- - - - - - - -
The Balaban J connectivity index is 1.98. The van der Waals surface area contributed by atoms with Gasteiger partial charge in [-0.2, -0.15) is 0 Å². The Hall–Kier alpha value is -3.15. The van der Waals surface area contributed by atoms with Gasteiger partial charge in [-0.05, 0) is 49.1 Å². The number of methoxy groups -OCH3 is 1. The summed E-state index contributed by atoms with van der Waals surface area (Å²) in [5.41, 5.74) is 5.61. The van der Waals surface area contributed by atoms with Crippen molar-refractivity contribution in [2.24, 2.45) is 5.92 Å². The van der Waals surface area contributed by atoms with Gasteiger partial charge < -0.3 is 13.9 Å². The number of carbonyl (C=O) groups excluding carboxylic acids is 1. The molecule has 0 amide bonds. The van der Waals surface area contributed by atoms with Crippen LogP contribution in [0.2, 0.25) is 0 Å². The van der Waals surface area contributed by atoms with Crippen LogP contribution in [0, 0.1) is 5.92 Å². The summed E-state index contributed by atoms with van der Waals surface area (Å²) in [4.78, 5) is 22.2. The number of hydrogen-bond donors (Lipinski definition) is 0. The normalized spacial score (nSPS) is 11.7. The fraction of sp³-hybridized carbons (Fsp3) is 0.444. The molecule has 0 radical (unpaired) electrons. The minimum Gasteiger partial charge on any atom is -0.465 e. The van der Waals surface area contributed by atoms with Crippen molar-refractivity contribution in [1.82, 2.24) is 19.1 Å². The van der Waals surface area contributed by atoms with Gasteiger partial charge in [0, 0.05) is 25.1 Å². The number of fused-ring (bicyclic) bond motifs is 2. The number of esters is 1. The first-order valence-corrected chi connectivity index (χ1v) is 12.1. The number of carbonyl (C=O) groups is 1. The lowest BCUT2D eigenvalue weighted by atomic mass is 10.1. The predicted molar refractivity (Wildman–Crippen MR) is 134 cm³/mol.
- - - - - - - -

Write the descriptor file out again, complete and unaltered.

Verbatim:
The Balaban J connectivity index is 1.98. The van der Waals surface area contributed by atoms with Gasteiger partial charge in [-0.2, -0.15) is 0 Å². The Hall–Kier alpha value is -3.15. The van der Waals surface area contributed by atoms with Gasteiger partial charge in [-0.05, 0) is 49.1 Å². The number of methoxy groups -OCH3 is 1. The summed E-state index contributed by atoms with van der Waals surface area (Å²) in [5.41, 5.74) is 5.61. The van der Waals surface area contributed by atoms with Crippen molar-refractivity contribution in [2.24, 2.45) is 5.92 Å². The van der Waals surface area contributed by atoms with Gasteiger partial charge < -0.3 is 13.9 Å². The number of carbonyl (C=O) groups excluding carboxylic acids is 1. The molecule has 0 amide bonds. The van der Waals surface area contributed by atoms with Crippen LogP contribution in [0.2, 0.25) is 0 Å². The van der Waals surface area contributed by atoms with Crippen LogP contribution in [0, 0.1) is 5.92 Å². The summed E-state index contributed by atoms with van der Waals surface area (Å²) in [4.78, 5) is 22.2. The number of hydrogen-bond donors (Lipinski definition) is 0. The normalized spacial score (nSPS) is 11.7. The fraction of sp³-hybridized carbons (Fsp3) is 0.444. The molecule has 0 radical (unpaired) electrons. The minimum Gasteiger partial charge on any atom is -0.465 e. The van der Waals surface area contributed by atoms with Crippen molar-refractivity contribution in [1.82, 2.24) is 19.1 Å². The van der Waals surface area contributed by atoms with Gasteiger partial charge in [0, 0.05) is 25.1 Å². The number of fused-ring (bicyclic) bond motifs is 2. The number of esters is 1. The first-order valence-corrected chi connectivity index (χ1v) is 12.1. The number of carbonyl (C=O) groups is 1. The lowest BCUT2D eigenvalue weighted by atomic mass is 10.1. The predicted molar refractivity (Wildman–Crippen MR) is 134 cm³/mol.